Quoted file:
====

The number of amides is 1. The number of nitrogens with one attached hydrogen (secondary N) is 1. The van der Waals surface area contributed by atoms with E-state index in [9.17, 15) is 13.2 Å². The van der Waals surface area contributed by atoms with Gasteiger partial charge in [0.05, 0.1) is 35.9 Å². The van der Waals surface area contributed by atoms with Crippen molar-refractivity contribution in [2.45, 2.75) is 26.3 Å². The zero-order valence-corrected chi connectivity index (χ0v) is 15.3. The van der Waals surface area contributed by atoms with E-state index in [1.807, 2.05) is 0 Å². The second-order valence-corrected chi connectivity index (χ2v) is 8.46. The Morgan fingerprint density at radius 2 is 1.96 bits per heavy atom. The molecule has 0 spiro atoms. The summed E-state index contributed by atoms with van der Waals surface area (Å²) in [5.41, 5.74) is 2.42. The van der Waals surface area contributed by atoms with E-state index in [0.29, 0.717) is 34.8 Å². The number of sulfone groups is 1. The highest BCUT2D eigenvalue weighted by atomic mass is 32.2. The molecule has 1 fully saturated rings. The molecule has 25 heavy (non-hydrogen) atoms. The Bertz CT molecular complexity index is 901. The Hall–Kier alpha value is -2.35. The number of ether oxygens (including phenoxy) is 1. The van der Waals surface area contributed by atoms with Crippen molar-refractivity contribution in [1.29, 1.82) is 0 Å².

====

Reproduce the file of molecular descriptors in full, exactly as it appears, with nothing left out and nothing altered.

The number of amides is 1. The number of nitrogens with one attached hydrogen (secondary N) is 1. The van der Waals surface area contributed by atoms with E-state index in [9.17, 15) is 13.2 Å². The van der Waals surface area contributed by atoms with Gasteiger partial charge in [0.05, 0.1) is 35.9 Å². The van der Waals surface area contributed by atoms with Crippen molar-refractivity contribution in [2.45, 2.75) is 26.3 Å². The zero-order valence-corrected chi connectivity index (χ0v) is 15.3. The van der Waals surface area contributed by atoms with E-state index in [1.807, 2.05) is 0 Å². The second-order valence-corrected chi connectivity index (χ2v) is 8.46. The Morgan fingerprint density at radius 2 is 1.96 bits per heavy atom. The molecule has 0 spiro atoms. The summed E-state index contributed by atoms with van der Waals surface area (Å²) in [5.41, 5.74) is 2.42. The van der Waals surface area contributed by atoms with E-state index in [0.29, 0.717) is 34.8 Å². The number of sulfone groups is 1. The highest BCUT2D eigenvalue weighted by atomic mass is 32.2. The molecule has 1 fully saturated rings. The molecule has 25 heavy (non-hydrogen) atoms. The Bertz CT molecular complexity index is 901. The Hall–Kier alpha value is -2.35. The number of ether oxygens (including phenoxy) is 1. The van der Waals surface area contributed by atoms with Crippen molar-refractivity contribution in [1.29, 1.82) is 0 Å².